Orono library expands after 40 years of sharing

Posted March 01, 2012, at 11:06 a.m.
Louise Jolliffe (left), Youth Services librarian, and Laurie Carpenter, library director, relax in the Orono Public Library's children's area.
Louise Jolliffe (left), Youth Services librarian, and Laurie Carpenter, library director, relax in the Orono Public Library's children's area.

It must have seemed ironic that Orono, the town which contained the University of Maine’s flagship campus and therefore had to be considered the seat of learning in central Maine, didn’t have a free-standing public library.

But for more than 40 years, from the early 1960s until 2009, that was the case.

The public library and the school library shared space inside Orono’s middle school-high school, which didn’t make for a comfortable arranged marriage.

“It was difficult [for patrons] to get to the school, and hours [for the public] were limited,” recalled Laurie Carpenter, the public library director who has been with the institution for nearly a quarter-century. “People tried to make it work, but there were definitely different missions, with the school library supporting the curriculum and the public library providing services for the general public.”

Concerned citizens started looking at the situation in the 1990s. The Orono Public Library Foundation was established in 2002 to build a free-standing public library for Orono and to provide for the library’s ongoing support.

About $2.2 million, including $600,000 from the town, was raised for the new building, located at 39 Pine St. Ground was broken Sept. 23, 2008, and the official opening was held Sept. 12, 2009.

The new facility is nearly Leadership in Energy and Environmental Design certified. The building is heated with propane-fired radiant heat. The carpet was made from recycled materials, and the entryway was made from recycled tires. The lighting fixtures have the capability to dim when a sensor detects a certain level of natural light.

What changes for the library have resulted from having a free-standing building?

“The demographics have increased,” Carpenter said. “When we were in the schools, we got all kinds of kids. Now all ages, all walks of life come in all the time. Also we have enough space for people to stay and enjoy the facilities. Also, before our shelves weren’t [Americans with Disabilities Act] compliant, and they are now.”

There’s a colorful children’s area with a puppet theater and bench constructed by carpenter Bob Lombardo. Orono artist Valerie Wallace painted the puppet theater and also a mural of storybook characters on the youth services wall.

The library is still used mostly in traditional ways, Carpenter said. The library is part of the Minerva inter-library loan system, with deliveries from 65 other libraries four times a week.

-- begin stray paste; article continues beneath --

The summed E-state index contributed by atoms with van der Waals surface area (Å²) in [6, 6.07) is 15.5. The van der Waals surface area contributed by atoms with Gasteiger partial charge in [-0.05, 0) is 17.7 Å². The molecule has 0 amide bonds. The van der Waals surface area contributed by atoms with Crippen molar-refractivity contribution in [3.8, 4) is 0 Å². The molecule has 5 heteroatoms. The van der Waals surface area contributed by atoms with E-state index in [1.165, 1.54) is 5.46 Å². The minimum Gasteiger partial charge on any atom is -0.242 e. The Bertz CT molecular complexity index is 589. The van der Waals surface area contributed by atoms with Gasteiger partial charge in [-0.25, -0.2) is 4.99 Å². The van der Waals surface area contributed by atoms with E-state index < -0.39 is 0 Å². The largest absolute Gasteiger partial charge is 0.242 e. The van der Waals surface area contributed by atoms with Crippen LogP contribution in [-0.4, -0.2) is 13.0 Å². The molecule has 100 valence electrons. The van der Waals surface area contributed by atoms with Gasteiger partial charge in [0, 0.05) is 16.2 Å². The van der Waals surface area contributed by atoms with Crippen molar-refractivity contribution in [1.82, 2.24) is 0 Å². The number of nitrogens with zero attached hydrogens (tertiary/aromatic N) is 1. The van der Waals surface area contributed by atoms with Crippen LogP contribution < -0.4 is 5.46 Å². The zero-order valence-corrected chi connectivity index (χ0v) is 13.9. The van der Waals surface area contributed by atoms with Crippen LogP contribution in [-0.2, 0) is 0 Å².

“That relieves the pressure to have everything here,” she explained. “It also allows libraries to specialize more. For instance, we have a great CD collection here.”

Electronic usage is steadily increasing. The library has no dedicated space for computer usage, so instead patrons use 11 laptops at comfortable seating throughout the facility. Also available are downloadable eBooks and audio books as well as movies and TV series on DVD.

The library has active children’s programming and literacy programs. Staffers are working on more programs for seniors. An example would be a proposed one-on-one tutoring program for seniors who want to become more computer savvy.

“We’re becoming the community center for the town, for people to meet, find resources, use computers,” Carpenter said.

Even with a new building, Carpenter still has a wish list for the future. Up first is landscaping that was cut to save money, in order to create outside space for patrons. She would also like a bigger community room to create a larger meeting space.

Carpenter is content with the collection space at the library, but would like to see more “people space.” The plans for the now 6,000-square-foot library would allow for additions at all four corners should funding become available.

So, for now, both the public and school libraries find themselves in better positions.

“The public now has its own space, and the school library took over that entire space,” Carpenter said. “So both ended up with more space.”

The Orono Public Library is open 10 a.m.-7 p.m. Tuesdays and Thursdays, 10 a.m.-5 p.m. Wednesdays and Fridays, and 9 a.m.-1 p.m. Saturdays and is closed Sundays and Mondays. For more information, call (207) 866-5060 or visit http://library.orono.org.

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